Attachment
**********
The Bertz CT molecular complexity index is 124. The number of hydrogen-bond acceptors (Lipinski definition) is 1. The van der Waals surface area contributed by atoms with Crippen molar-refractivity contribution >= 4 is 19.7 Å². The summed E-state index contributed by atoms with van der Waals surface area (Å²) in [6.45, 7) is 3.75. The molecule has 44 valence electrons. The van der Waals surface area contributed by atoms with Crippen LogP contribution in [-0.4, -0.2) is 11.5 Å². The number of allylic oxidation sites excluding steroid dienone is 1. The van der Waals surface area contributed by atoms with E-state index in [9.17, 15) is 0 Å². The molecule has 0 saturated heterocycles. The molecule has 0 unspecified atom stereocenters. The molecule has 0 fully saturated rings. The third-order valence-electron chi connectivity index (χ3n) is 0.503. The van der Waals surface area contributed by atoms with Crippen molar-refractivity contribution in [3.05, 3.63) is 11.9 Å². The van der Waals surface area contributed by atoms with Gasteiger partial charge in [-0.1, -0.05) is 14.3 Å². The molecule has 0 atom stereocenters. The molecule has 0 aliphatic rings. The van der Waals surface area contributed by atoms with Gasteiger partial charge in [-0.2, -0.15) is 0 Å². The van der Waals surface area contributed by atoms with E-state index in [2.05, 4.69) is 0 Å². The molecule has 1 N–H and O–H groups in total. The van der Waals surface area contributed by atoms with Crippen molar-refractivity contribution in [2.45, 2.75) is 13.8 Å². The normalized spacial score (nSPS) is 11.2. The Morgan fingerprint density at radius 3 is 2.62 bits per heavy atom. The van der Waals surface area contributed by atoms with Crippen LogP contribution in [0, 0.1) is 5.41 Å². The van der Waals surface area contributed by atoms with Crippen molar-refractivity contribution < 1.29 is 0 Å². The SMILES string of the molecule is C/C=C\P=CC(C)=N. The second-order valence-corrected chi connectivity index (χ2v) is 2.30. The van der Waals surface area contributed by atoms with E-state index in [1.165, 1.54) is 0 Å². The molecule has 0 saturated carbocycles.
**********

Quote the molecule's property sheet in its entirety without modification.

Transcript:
The Bertz CT molecular complexity index is 124. The number of hydrogen-bond acceptors (Lipinski definition) is 1. The van der Waals surface area contributed by atoms with Crippen molar-refractivity contribution >= 4 is 19.7 Å². The summed E-state index contributed by atoms with van der Waals surface area (Å²) in [6.45, 7) is 3.75. The molecule has 44 valence electrons. The van der Waals surface area contributed by atoms with Crippen LogP contribution in [-0.4, -0.2) is 11.5 Å². The number of allylic oxidation sites excluding steroid dienone is 1. The van der Waals surface area contributed by atoms with E-state index in [9.17, 15) is 0 Å². The molecule has 0 saturated heterocycles. The molecule has 0 unspecified atom stereocenters. The molecule has 0 fully saturated rings. The third-order valence-electron chi connectivity index (χ3n) is 0.503. The van der Waals surface area contributed by atoms with Crippen molar-refractivity contribution in [3.05, 3.63) is 11.9 Å². The van der Waals surface area contributed by atoms with Gasteiger partial charge in [-0.1, -0.05) is 14.3 Å². The molecule has 0 atom stereocenters. The molecule has 0 aliphatic rings. The van der Waals surface area contributed by atoms with Gasteiger partial charge in [-0.2, -0.15) is 0 Å². The van der Waals surface area contributed by atoms with E-state index in [2.05, 4.69) is 0 Å². The molecule has 1 N–H and O–H groups in total. The van der Waals surface area contributed by atoms with Crippen molar-refractivity contribution in [2.45, 2.75) is 13.8 Å². The normalized spacial score (nSPS) is 11.2. The Morgan fingerprint density at radius 3 is 2.62 bits per heavy atom. The van der Waals surface area contributed by atoms with Crippen LogP contribution in [0, 0.1) is 5.41 Å². The van der Waals surface area contributed by atoms with Crippen molar-refractivity contribution < 1.29 is 0 Å². The SMILES string of the molecule is C/C=C\P=CC(C)=N. The second-order valence-corrected chi connectivity index (χ2v) is 2.30. The van der Waals surface area contributed by atoms with E-state index in [1.165, 1.54) is 0 Å². The molecule has 0 saturated carbocycles.